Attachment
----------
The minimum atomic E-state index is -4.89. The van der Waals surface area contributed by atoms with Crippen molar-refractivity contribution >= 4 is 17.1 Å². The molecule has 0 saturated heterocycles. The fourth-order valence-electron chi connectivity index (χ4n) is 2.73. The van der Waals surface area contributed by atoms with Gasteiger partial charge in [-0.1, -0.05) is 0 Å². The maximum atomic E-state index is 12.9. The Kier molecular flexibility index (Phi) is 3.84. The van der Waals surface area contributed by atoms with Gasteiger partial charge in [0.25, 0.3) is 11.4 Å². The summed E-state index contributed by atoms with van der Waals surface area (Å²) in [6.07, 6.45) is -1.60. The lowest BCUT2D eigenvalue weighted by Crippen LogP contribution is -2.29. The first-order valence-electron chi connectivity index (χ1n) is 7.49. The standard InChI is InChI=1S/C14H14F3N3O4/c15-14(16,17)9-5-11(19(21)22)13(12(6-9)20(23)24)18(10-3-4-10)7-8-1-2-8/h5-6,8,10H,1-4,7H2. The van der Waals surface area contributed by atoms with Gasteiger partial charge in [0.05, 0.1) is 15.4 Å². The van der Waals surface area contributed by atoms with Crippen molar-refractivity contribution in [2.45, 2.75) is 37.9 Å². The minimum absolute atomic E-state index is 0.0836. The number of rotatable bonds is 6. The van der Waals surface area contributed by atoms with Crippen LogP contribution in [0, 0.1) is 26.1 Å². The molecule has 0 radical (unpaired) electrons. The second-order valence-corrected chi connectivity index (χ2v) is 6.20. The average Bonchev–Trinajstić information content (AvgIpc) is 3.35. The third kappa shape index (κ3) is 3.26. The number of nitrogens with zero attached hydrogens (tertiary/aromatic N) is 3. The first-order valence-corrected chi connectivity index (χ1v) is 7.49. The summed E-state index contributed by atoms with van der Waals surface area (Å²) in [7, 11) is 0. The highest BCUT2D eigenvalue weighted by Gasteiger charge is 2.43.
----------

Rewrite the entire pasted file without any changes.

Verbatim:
The minimum atomic E-state index is -4.89. The van der Waals surface area contributed by atoms with Crippen molar-refractivity contribution >= 4 is 17.1 Å². The molecule has 0 saturated heterocycles. The fourth-order valence-electron chi connectivity index (χ4n) is 2.73. The van der Waals surface area contributed by atoms with Gasteiger partial charge in [-0.1, -0.05) is 0 Å². The maximum atomic E-state index is 12.9. The Kier molecular flexibility index (Phi) is 3.84. The van der Waals surface area contributed by atoms with Gasteiger partial charge in [0.25, 0.3) is 11.4 Å². The summed E-state index contributed by atoms with van der Waals surface area (Å²) in [6.07, 6.45) is -1.60. The lowest BCUT2D eigenvalue weighted by Crippen LogP contribution is -2.29. The first-order valence-electron chi connectivity index (χ1n) is 7.49. The standard InChI is InChI=1S/C14H14F3N3O4/c15-14(16,17)9-5-11(19(21)22)13(12(6-9)20(23)24)18(10-3-4-10)7-8-1-2-8/h5-6,8,10H,1-4,7H2. The van der Waals surface area contributed by atoms with Gasteiger partial charge in [0.05, 0.1) is 15.4 Å². The van der Waals surface area contributed by atoms with Crippen molar-refractivity contribution in [2.45, 2.75) is 37.9 Å². The minimum absolute atomic E-state index is 0.0836. The number of rotatable bonds is 6. The van der Waals surface area contributed by atoms with Crippen LogP contribution in [0, 0.1) is 26.1 Å². The molecule has 0 radical (unpaired) electrons. The second-order valence-corrected chi connectivity index (χ2v) is 6.20. The average Bonchev–Trinajstić information content (AvgIpc) is 3.35. The third kappa shape index (κ3) is 3.26. The number of nitrogens with zero attached hydrogens (tertiary/aromatic N) is 3. The first-order valence-corrected chi connectivity index (χ1v) is 7.49. The summed E-state index contributed by atoms with van der Waals surface area (Å²) in [7, 11) is 0. The highest BCUT2D eigenvalue weighted by Gasteiger charge is 2.43.